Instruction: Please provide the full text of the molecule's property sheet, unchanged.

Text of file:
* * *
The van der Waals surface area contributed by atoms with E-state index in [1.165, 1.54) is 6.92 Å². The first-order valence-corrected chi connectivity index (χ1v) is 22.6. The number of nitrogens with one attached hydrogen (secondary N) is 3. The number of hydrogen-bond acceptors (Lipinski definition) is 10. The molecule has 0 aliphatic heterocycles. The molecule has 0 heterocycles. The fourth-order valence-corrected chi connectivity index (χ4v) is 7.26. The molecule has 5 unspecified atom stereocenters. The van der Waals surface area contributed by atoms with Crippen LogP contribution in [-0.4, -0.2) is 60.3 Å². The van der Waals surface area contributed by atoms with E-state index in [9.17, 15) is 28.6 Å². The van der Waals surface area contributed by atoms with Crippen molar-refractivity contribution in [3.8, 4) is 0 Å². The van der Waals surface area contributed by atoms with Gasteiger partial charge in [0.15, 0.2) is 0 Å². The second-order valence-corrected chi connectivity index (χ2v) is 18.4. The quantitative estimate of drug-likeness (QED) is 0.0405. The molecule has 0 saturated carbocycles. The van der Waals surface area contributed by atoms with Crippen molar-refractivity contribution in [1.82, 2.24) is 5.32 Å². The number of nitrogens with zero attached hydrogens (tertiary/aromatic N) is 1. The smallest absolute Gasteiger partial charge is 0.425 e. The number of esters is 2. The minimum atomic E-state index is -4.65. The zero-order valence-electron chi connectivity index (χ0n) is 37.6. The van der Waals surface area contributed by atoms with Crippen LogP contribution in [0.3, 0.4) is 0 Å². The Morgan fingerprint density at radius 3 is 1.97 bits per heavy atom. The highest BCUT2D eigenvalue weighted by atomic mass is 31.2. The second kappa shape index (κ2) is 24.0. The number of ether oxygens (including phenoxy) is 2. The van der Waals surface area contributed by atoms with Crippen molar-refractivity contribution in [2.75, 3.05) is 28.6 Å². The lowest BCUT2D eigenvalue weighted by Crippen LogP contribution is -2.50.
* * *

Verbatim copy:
The van der Waals surface area contributed by atoms with E-state index in [1.165, 1.54) is 6.92 Å². The first-order valence-corrected chi connectivity index (χ1v) is 22.6. The number of nitrogens with one attached hydrogen (secondary N) is 3. The number of hydrogen-bond acceptors (Lipinski definition) is 10. The molecule has 0 aliphatic heterocycles. The molecule has 0 heterocycles. The fourth-order valence-corrected chi connectivity index (χ4v) is 7.26. The molecule has 5 unspecified atom stereocenters. The van der Waals surface area contributed by atoms with Crippen LogP contribution in [-0.4, -0.2) is 60.3 Å². The van der Waals surface area contributed by atoms with E-state index in [9.17, 15) is 28.6 Å². The van der Waals surface area contributed by atoms with Crippen molar-refractivity contribution in [3.8, 4) is 0 Å². The van der Waals surface area contributed by atoms with Gasteiger partial charge in [0.15, 0.2) is 0 Å². The second-order valence-corrected chi connectivity index (χ2v) is 18.4. The quantitative estimate of drug-likeness (QED) is 0.0405. The molecule has 0 saturated carbocycles. The van der Waals surface area contributed by atoms with Crippen molar-refractivity contribution in [1.82, 2.24) is 5.32 Å². The number of nitrogens with zero attached hydrogens (tertiary/aromatic N) is 1. The smallest absolute Gasteiger partial charge is 0.425 e. The number of esters is 2. The minimum atomic E-state index is -4.65. The zero-order valence-electron chi connectivity index (χ0n) is 37.6. The van der Waals surface area contributed by atoms with Crippen LogP contribution in [0.3, 0.4) is 0 Å². The Morgan fingerprint density at radius 3 is 1.97 bits per heavy atom. The highest BCUT2D eigenvalue weighted by atomic mass is 31.2. The second kappa shape index (κ2) is 24.0. The number of ether oxygens (including phenoxy) is 2. The van der Waals surface area contributed by atoms with Crippen molar-refractivity contribution in [2.75, 3.05) is 28.6 Å². The lowest BCUT2D eigenvalue weighted by Crippen LogP contribution is -2.50.